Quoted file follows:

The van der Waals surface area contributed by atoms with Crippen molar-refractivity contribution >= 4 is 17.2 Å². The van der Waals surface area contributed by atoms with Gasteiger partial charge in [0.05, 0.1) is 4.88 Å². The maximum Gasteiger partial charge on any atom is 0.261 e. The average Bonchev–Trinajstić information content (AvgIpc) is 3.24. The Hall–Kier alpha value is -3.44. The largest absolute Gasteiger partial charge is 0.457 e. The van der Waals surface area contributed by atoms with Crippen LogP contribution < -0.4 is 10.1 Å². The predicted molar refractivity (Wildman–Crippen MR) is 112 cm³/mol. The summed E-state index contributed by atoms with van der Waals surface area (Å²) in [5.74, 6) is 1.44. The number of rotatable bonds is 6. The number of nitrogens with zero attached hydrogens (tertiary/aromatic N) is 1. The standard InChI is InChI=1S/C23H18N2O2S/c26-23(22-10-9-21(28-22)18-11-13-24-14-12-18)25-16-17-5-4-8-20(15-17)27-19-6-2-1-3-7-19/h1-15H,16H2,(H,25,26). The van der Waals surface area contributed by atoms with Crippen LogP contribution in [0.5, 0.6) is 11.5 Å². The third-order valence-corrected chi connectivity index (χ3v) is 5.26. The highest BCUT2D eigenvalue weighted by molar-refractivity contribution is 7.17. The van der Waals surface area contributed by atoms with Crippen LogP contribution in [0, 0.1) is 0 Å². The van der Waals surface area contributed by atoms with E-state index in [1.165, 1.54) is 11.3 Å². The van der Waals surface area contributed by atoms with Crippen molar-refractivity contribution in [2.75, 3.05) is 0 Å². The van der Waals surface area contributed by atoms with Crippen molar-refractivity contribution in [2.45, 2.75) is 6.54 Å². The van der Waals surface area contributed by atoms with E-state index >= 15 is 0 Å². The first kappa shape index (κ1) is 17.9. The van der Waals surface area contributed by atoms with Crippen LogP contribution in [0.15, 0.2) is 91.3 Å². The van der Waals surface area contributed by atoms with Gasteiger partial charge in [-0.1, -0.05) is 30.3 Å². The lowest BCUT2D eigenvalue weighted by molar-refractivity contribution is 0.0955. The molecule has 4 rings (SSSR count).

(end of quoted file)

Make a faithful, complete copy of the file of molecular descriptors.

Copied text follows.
The van der Waals surface area contributed by atoms with Crippen molar-refractivity contribution >= 4 is 17.2 Å². The van der Waals surface area contributed by atoms with Gasteiger partial charge in [0.05, 0.1) is 4.88 Å². The maximum Gasteiger partial charge on any atom is 0.261 e. The average Bonchev–Trinajstić information content (AvgIpc) is 3.24. The Hall–Kier alpha value is -3.44. The largest absolute Gasteiger partial charge is 0.457 e. The van der Waals surface area contributed by atoms with Crippen LogP contribution < -0.4 is 10.1 Å². The predicted molar refractivity (Wildman–Crippen MR) is 112 cm³/mol. The summed E-state index contributed by atoms with van der Waals surface area (Å²) in [5.74, 6) is 1.44. The number of rotatable bonds is 6. The number of nitrogens with zero attached hydrogens (tertiary/aromatic N) is 1. The standard InChI is InChI=1S/C23H18N2O2S/c26-23(22-10-9-21(28-22)18-11-13-24-14-12-18)25-16-17-5-4-8-20(15-17)27-19-6-2-1-3-7-19/h1-15H,16H2,(H,25,26). The van der Waals surface area contributed by atoms with Crippen LogP contribution in [0.5, 0.6) is 11.5 Å². The third-order valence-corrected chi connectivity index (χ3v) is 5.26. The highest BCUT2D eigenvalue weighted by molar-refractivity contribution is 7.17. The van der Waals surface area contributed by atoms with Crippen LogP contribution in [0, 0.1) is 0 Å². The van der Waals surface area contributed by atoms with E-state index in [1.165, 1.54) is 11.3 Å². The van der Waals surface area contributed by atoms with Crippen molar-refractivity contribution in [2.75, 3.05) is 0 Å². The van der Waals surface area contributed by atoms with Crippen molar-refractivity contribution in [2.45, 2.75) is 6.54 Å². The van der Waals surface area contributed by atoms with E-state index >= 15 is 0 Å². The first kappa shape index (κ1) is 17.9. The van der Waals surface area contributed by atoms with Crippen LogP contribution in [0.15, 0.2) is 91.3 Å². The van der Waals surface area contributed by atoms with Gasteiger partial charge in [-0.1, -0.05) is 30.3 Å². The lowest BCUT2D eigenvalue weighted by molar-refractivity contribution is 0.0955. The molecule has 4 rings (SSSR count).